At its peak, 2,000 members worked at the plant, and 7,000 members in total came to make vehicles. They made reliable cars such as the Toyota Century, Toyota’s flagship chauffeur car, and the JPN Taxi, a car that requires a high level of durability.
Weaving the Plant’s History into Woven City’s Future
During his remarks, Akio touched on the DNA of the Higashi-Fuji Plant, followed by the promise he made.
Akio Toyoda remarks
The DNA of the Higashi-Fuji Plant: It is the spirit of kaizen (continuous improvement), an attitude of working for others, or the “YOU perspective” as I call it, and the heart of embracing diversity and inclusion.
These are inherited as the three unwavering principles of Woven City; "Human-Centered," "A Living Laboratory," and "Ever Evolving City."
“We want to weave the history of Higashi-Fuji Plant into the future of this town.”
“We want to be a best-in-town company that people in the local community love and rely upon.”
This is the aspiration that all of us at Toyota would like to carry on.
I would like to conclude my remarks by promising that, always keeping this aspiration in mind, we will continue to take every step forward into the future together with everyone in the community.
Promise Made to Higashi-Fuji Plant Members
In July 2018, Akio was at the Higashi-Fuji Plant to talk directly with the plant members.
One member asked a question as follows:
I want to go to the Tohoku area and help make cars there. But some people may have no choice but to quit because they can’t take their family to Tohoku even if they want to go.
When I think of such people, I’m not sure if I feel happy about going to Tohoku.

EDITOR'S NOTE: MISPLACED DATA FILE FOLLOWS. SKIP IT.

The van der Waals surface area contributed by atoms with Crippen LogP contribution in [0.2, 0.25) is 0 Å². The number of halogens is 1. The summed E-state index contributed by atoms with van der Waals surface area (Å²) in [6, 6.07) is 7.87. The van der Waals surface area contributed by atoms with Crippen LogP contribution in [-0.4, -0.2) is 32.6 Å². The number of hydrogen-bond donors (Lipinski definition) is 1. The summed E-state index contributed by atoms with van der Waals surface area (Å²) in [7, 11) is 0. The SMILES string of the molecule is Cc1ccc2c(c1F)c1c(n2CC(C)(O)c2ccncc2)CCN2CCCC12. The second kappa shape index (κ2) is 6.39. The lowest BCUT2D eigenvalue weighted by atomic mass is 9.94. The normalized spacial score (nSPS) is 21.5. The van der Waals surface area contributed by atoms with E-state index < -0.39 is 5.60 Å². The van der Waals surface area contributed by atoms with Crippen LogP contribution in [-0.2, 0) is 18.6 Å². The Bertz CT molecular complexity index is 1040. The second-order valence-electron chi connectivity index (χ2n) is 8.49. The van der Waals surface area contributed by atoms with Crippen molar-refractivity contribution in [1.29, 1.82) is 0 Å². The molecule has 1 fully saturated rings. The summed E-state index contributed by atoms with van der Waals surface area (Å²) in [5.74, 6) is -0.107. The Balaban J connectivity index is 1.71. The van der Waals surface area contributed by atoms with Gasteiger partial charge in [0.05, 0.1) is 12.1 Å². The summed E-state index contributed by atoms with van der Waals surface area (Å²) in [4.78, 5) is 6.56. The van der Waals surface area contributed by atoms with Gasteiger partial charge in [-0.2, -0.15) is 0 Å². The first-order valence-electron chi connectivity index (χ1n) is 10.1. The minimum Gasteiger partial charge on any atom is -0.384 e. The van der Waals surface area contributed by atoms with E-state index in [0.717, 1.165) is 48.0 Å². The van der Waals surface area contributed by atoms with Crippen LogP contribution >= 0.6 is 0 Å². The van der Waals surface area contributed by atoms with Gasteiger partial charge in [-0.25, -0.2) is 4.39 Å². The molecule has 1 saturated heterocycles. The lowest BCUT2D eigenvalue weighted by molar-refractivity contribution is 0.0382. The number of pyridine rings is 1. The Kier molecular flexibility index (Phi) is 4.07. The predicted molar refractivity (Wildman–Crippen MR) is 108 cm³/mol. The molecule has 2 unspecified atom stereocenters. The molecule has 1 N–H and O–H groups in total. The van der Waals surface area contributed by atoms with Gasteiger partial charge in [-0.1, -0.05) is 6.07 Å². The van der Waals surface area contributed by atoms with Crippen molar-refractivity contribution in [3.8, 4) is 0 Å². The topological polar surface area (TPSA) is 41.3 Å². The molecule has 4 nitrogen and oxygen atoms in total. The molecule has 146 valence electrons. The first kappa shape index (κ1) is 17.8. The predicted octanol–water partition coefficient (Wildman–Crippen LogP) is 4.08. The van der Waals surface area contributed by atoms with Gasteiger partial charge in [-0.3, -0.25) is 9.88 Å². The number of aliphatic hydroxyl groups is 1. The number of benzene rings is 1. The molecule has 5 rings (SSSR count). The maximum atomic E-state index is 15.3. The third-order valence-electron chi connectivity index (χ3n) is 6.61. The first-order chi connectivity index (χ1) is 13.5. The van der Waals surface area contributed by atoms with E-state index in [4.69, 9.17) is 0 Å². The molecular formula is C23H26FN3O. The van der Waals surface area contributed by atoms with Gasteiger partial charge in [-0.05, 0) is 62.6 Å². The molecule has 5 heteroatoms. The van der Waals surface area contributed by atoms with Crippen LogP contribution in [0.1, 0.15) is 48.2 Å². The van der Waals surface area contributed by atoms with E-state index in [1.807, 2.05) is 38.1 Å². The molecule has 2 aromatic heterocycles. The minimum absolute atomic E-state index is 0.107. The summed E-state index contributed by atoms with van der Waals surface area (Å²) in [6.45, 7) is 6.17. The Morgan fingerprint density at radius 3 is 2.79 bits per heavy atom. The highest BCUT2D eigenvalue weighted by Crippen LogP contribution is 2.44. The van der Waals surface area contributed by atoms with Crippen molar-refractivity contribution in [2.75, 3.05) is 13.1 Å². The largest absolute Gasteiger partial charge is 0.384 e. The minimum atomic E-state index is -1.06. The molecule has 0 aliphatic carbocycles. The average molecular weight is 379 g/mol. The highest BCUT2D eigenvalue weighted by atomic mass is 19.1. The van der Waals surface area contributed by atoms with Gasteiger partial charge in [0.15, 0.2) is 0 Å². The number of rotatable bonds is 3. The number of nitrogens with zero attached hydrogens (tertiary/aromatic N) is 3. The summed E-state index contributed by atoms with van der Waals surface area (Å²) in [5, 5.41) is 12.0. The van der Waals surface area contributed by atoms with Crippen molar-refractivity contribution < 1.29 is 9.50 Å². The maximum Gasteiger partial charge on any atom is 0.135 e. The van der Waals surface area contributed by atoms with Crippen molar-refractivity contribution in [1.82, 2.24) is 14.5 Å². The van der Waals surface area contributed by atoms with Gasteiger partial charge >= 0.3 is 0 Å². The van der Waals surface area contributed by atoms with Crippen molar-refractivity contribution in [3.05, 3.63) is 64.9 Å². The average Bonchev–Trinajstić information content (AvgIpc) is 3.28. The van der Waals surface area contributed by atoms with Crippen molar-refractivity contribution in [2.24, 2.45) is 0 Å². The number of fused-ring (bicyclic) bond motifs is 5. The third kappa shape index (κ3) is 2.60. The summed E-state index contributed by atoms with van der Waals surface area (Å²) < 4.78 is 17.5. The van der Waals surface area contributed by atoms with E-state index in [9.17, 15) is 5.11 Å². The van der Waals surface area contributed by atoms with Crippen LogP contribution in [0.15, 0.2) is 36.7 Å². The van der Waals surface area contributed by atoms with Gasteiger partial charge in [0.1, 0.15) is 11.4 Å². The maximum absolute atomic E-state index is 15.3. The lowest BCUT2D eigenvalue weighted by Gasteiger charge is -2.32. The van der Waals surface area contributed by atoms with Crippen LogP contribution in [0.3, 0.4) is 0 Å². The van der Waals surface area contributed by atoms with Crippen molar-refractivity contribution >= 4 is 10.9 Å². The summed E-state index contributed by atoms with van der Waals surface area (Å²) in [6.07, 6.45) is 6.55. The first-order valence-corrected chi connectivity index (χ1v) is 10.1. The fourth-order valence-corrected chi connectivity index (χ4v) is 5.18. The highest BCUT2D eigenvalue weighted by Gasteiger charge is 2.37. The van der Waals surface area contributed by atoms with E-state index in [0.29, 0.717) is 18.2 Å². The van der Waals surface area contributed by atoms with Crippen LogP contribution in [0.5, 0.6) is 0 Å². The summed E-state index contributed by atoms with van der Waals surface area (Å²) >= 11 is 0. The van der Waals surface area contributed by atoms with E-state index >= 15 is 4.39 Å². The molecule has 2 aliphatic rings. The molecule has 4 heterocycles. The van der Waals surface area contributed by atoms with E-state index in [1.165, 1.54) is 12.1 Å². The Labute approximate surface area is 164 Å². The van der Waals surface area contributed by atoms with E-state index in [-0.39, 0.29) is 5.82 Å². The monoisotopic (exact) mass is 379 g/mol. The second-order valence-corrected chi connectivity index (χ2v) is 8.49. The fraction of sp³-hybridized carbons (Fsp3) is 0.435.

What is the future of this place after the plant is shut down? I want to know what you are thinking at this time.
In an emotional tone, he asked this question, thinking about other colleagues, rather than himself. Akio responded:
I am thinking of transforming this place into a Connected City, a large-scale demonstration experiment for autonomous driving among other things, a place that can contribute to the future of automobiles for the next 50 years.
This is still at a conceptual stage, but I think if we have the will, we can make it happen.
At that time, it was just Akio’s personal idea, not something approved by the company. But as Akio recalled, he couldn’t resist making the promise first to the members “who think of others.”
There was another promise made at the closing ceremony held in December 2020. In commemorating the final day of the plant, Akio said the following in his video message.
At Woven City, we will try various new things to bring happiness to people.
There is one promise that I made with James Kuffner and his team members, which is to make this city always human-centered.
Woven City is going to be built not on a vacant lot, but on the place and history you have woven into the future.
The value and spirit you have passed on, of always thinking about others and their feelings first and most, will be inherited by all members in developing the city. That is a promise I want to make to you.
Woven City, built on the Higashi-Fuji Plant that made a great contribution to Toyota, communities and the automotive industry, has opened a new chapter of the land, with a promise to weave the plant’s spirit and history into the future.